A leading health chief in China has called for the one-party state to think again about it’s zero Covid policy. China, where the virus first was detected in late 2019 in the central city of Wuhan, is the last major country trying to stop coronavirus transmission completely through quarantines, lockdowns and mass testing. Concerns over vaccination rates are believed to figure prominently in the ruling Communist Party’s determination to stick to its hard-line strategy.
While nine in 10 Chinese have been vaccinated, only 66 percent of people over 80 have gotten one shot while 40 percent have received a booster, according to the commission. It said 86 percent of people over 60 are vaccinated.
Given those figures and the fact that relatively few Chinese have been built up antibodies by being exposed to the virus, some fear millions could die if restrictions were lifted entirely.
Yet, an outpouring of public anger appears to have prompted authorities to lift some of the more onerous restrictions, even as they say the “zero-COVID” strategy — which aims to isolate every infected person — is still in place.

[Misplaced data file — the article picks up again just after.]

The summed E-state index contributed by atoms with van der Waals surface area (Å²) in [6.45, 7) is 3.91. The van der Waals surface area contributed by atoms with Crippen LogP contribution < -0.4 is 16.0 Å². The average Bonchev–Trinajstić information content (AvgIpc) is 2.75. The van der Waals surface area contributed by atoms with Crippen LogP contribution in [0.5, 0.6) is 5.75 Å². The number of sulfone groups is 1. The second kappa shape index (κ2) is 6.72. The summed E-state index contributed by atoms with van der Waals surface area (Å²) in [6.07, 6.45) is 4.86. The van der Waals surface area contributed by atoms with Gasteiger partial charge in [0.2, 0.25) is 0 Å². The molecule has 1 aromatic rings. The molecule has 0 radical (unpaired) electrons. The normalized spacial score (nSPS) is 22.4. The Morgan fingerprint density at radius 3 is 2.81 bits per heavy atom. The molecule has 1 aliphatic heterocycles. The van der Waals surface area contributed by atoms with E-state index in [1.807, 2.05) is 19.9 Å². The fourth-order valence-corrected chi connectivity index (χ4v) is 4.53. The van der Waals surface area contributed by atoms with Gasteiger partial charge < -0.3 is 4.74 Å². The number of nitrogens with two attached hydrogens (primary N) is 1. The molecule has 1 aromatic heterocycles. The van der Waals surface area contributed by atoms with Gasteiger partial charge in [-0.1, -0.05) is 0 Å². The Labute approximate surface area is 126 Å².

The demonstrations, the largest and most widely spread in decades, erupted November 25 after a fire in an apartment building in the northwestern city of Urumqi killed at least 10 people.
That set off angry questions online about whether firefighters or victims trying to escape were blocked by locked doors or other anti-virus controls. Authorities denied that, but the deaths became a focus of public frustration.
Now the leader of the Shanghai team tackling COVID-19, Zhang Wenhong is also calling on the Communist Party to drop the zero COVID policy.
Mr Zhang argued, instead, for greater vaccine cover and earlier drug intervention across the country.
He said: “Through vaccination and drug treatment, we may have entered a phase where we can tame and control the virus.”
The country saw several days of protests across cities including Shanghai and Beijing, with protesters demanding an easing of COVID-19 curbs.
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On Sunday, China announced another 35,775 cases from the past 24 hours, 31,607 of which were asymptomatic, bringing its total to 336,165 with 5,235 deaths.
While many have questioned the accuracy of the Chinese figures, they remain relatively low compared to the US and other nations which are now relaxing controls and trying to live with the virus that has killed at least 6.6 million people worldwide and sickened almost 650 million.
China still imposes mandatory quarantine for incoming travellers even as its infection numbers are low compared to its 1.4 billion population.